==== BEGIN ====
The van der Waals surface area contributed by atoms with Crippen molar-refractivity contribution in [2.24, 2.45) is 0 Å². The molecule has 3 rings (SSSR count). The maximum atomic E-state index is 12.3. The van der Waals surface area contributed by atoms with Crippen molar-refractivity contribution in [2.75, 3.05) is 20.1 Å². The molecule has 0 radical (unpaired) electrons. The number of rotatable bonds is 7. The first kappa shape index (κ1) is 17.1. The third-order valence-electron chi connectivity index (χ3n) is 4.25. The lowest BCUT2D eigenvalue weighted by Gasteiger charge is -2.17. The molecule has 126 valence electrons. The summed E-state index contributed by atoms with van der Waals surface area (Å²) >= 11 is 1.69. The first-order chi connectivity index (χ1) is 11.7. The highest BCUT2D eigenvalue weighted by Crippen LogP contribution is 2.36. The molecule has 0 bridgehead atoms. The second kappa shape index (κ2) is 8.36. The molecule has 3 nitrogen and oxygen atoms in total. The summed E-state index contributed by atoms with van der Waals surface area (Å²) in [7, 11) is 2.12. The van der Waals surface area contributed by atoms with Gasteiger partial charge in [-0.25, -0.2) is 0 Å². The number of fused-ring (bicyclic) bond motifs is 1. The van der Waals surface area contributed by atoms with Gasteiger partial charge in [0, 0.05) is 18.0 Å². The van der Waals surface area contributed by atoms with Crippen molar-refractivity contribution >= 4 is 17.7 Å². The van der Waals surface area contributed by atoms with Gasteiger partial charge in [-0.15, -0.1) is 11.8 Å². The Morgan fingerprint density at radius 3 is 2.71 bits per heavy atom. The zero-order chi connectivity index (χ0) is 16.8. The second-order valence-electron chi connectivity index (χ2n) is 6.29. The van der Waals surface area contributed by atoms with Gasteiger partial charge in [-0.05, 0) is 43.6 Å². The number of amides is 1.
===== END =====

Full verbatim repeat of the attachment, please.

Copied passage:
The van der Waals surface area contributed by atoms with Crippen molar-refractivity contribution in [2.24, 2.45) is 0 Å². The molecule has 3 rings (SSSR count). The maximum atomic E-state index is 12.3. The van der Waals surface area contributed by atoms with Crippen molar-refractivity contribution in [2.75, 3.05) is 20.1 Å². The molecule has 0 radical (unpaired) electrons. The number of rotatable bonds is 7. The first kappa shape index (κ1) is 17.1. The third-order valence-electron chi connectivity index (χ3n) is 4.25. The lowest BCUT2D eigenvalue weighted by Gasteiger charge is -2.17. The molecule has 126 valence electrons. The summed E-state index contributed by atoms with van der Waals surface area (Å²) >= 11 is 1.69. The first-order chi connectivity index (χ1) is 11.7. The highest BCUT2D eigenvalue weighted by Crippen LogP contribution is 2.36. The molecule has 0 bridgehead atoms. The second kappa shape index (κ2) is 8.36. The molecule has 3 nitrogen and oxygen atoms in total. The summed E-state index contributed by atoms with van der Waals surface area (Å²) in [7, 11) is 2.12. The van der Waals surface area contributed by atoms with Gasteiger partial charge in [-0.25, -0.2) is 0 Å². The number of fused-ring (bicyclic) bond motifs is 1. The van der Waals surface area contributed by atoms with Gasteiger partial charge in [0, 0.05) is 18.0 Å². The van der Waals surface area contributed by atoms with Crippen molar-refractivity contribution >= 4 is 17.7 Å². The van der Waals surface area contributed by atoms with Gasteiger partial charge in [-0.15, -0.1) is 11.8 Å². The Morgan fingerprint density at radius 3 is 2.71 bits per heavy atom. The zero-order chi connectivity index (χ0) is 16.8. The second-order valence-electron chi connectivity index (χ2n) is 6.29. The van der Waals surface area contributed by atoms with Gasteiger partial charge in [-0.05, 0) is 43.6 Å². The number of amides is 1.